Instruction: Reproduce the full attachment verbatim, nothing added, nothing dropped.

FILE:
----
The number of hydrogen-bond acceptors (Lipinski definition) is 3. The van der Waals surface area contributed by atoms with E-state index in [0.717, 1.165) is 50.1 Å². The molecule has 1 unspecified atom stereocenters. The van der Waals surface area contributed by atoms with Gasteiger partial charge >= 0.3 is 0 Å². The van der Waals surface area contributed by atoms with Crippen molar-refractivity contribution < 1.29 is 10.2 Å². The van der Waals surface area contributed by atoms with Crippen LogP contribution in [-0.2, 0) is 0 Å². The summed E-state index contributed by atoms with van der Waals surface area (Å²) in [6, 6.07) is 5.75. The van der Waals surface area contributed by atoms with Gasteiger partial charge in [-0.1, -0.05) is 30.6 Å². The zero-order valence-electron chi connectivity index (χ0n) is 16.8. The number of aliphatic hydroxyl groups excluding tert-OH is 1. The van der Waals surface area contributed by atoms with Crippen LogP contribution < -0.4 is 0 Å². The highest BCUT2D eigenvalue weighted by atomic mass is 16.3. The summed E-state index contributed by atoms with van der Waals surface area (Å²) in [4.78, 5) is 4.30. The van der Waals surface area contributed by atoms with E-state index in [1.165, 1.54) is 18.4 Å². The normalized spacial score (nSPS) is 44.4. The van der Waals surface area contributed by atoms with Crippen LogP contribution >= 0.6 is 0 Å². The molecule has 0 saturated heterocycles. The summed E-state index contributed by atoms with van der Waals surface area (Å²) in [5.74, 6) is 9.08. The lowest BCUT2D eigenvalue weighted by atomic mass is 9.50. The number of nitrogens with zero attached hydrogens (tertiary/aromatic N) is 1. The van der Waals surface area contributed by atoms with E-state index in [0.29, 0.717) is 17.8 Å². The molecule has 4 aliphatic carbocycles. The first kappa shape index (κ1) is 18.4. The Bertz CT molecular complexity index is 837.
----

The number of hydrogen-bond acceptors (Lipinski definition) is 3. The van der Waals surface area contributed by atoms with E-state index in [0.717, 1.165) is 50.1 Å². The molecule has 1 unspecified atom stereocenters. The van der Waals surface area contributed by atoms with Gasteiger partial charge >= 0.3 is 0 Å². The van der Waals surface area contributed by atoms with Crippen molar-refractivity contribution < 1.29 is 10.2 Å². The van der Waals surface area contributed by atoms with Crippen LogP contribution in [-0.2, 0) is 0 Å². The summed E-state index contributed by atoms with van der Waals surface area (Å²) in [6, 6.07) is 5.75. The van der Waals surface area contributed by atoms with Gasteiger partial charge in [-0.1, -0.05) is 30.6 Å². The zero-order valence-electron chi connectivity index (χ0n) is 16.8. The number of aliphatic hydroxyl groups excluding tert-OH is 1. The van der Waals surface area contributed by atoms with Crippen LogP contribution < -0.4 is 0 Å². The highest BCUT2D eigenvalue weighted by atomic mass is 16.3. The summed E-state index contributed by atoms with van der Waals surface area (Å²) in [4.78, 5) is 4.30. The van der Waals surface area contributed by atoms with E-state index in [1.165, 1.54) is 18.4 Å². The normalized spacial score (nSPS) is 44.4. The van der Waals surface area contributed by atoms with Crippen LogP contribution >= 0.6 is 0 Å². The molecule has 0 saturated heterocycles. The summed E-state index contributed by atoms with van der Waals surface area (Å²) in [5.74, 6) is 9.08. The lowest BCUT2D eigenvalue weighted by atomic mass is 9.50. The number of nitrogens with zero attached hydrogens (tertiary/aromatic N) is 1. The van der Waals surface area contributed by atoms with E-state index in [0.29, 0.717) is 17.8 Å². The molecule has 4 aliphatic carbocycles. The first kappa shape index (κ1) is 18.4. The Bertz CT molecular complexity index is 837.